“North Korea is a regime arming with missiles and weapons of mass destruction while starving its citizens,” Bush told the United Nations. “The United States of America will not permit the world’s most dangerous regimes to threaten us.”
A year later, North Korea openly admitted it had been operating a secret nuclear weapons program, kicking off a series of alarming tests driving toward a goal of building a missile capable of delivering a nuclear warhead to the mainland United States, and sparking a remarkable war of words with U.S. presidents.
The insults, delivered from behind the anchor desk of state TV or in statements from senior officials, were provocative and lurid: Bush was “a half-baked man” and a “philistine”; Vice President Dick Cheney a “monster and blood-thirsty beast”; Obama was the subject of an all-out racist assault, called a “dirty fellow” and somebody who “does not even have the basic appearances of a human being.”
After he took power following the death of his father in 2016, Kim Jong Un first consolidated power by murdering family members and rivals, then kicked the nuclear program into overdrive. Missile tests, nuclear tests and flashy parades showed an alarming progression.
A new leader and a different turn
And then came Trump.
The North called Trump “the lunatic old man,” “deranged” and a “dotard.” Trump called Kim “short and fat” and a “madman” on Twitter, threatened him with “fire and fury” in the Rose Garden, and told the United Nations that “Rocket Man is on a suicide mission for himself.”
It seemed as if the president who had promised to solve the North Korea problem was making it worse, and that North Korea’s endless provocations and insults might spark a violent reaction with unthinkable consequences for the region and the world.
So what happened to turn that collision course into a possible path for peace?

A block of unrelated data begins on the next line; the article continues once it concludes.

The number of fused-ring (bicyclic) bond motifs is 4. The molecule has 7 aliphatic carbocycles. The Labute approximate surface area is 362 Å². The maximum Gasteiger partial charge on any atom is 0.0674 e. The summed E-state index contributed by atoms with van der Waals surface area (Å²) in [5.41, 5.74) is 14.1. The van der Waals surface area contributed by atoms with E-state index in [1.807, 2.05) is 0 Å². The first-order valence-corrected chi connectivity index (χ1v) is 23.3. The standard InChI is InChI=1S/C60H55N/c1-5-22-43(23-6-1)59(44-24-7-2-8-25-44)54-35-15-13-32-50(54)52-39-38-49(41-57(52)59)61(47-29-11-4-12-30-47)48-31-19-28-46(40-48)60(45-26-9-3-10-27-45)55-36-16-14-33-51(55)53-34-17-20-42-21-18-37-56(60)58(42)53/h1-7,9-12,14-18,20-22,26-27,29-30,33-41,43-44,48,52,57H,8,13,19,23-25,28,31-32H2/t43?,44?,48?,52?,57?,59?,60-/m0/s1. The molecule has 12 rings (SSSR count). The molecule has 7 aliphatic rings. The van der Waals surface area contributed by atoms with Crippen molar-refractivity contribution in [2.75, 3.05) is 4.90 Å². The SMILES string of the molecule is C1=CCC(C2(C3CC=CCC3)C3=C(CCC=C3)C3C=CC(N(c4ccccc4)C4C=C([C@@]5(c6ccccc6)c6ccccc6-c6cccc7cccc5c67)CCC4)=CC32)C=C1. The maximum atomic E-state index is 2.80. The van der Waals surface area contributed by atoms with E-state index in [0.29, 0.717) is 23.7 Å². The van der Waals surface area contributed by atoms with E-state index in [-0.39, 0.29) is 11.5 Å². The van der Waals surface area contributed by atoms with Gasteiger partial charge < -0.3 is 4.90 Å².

If the Singapore summit proves to be a real turning point, two events stand out.
The first was Trump’s decision to fire Secretary of State Rex Tillerson and replace him with CIA Director Mike Pompeo — a skilled and experienced negotiator as close in style to Trump as Tillerson was distant.
Pompeo met with Kim on May 9, secured the release of three Americans held by the North and drove hard toward next week’s historic summit.
“The approach that President Trump has taken is fundamentally different. In the past there have been months and months of negotiations that took us nowhere,” said Pompeo Thursday. “This has to be big and bold.”
The second pivot was Kim Jong Un’s.
In April, before a Workers’ Party meeting, Kim announced he was dropping his policy of “parallel advance,” where economic development and building nuclear weapons proceeded together to ensure North Korea’s prosperity and survival against the hostile forces arrayed against it.
Instead, Kim said, North Korea would focus on building up the economy, claiming that the nuclear weapons program was advanced enough to deter any act of aggression.
Skeptics noted that North Korea has a long history of making dramatic gestures to try to extract concessions from the west without ever intending to give up its hard-won nuclear capability and that Trump’s insistence on complete denuclearization will never be acceptable to Kim.
Copyright © 2018, ABC Radio. All rights reserved.
Leave a Reply
You must be logged in to post a comment.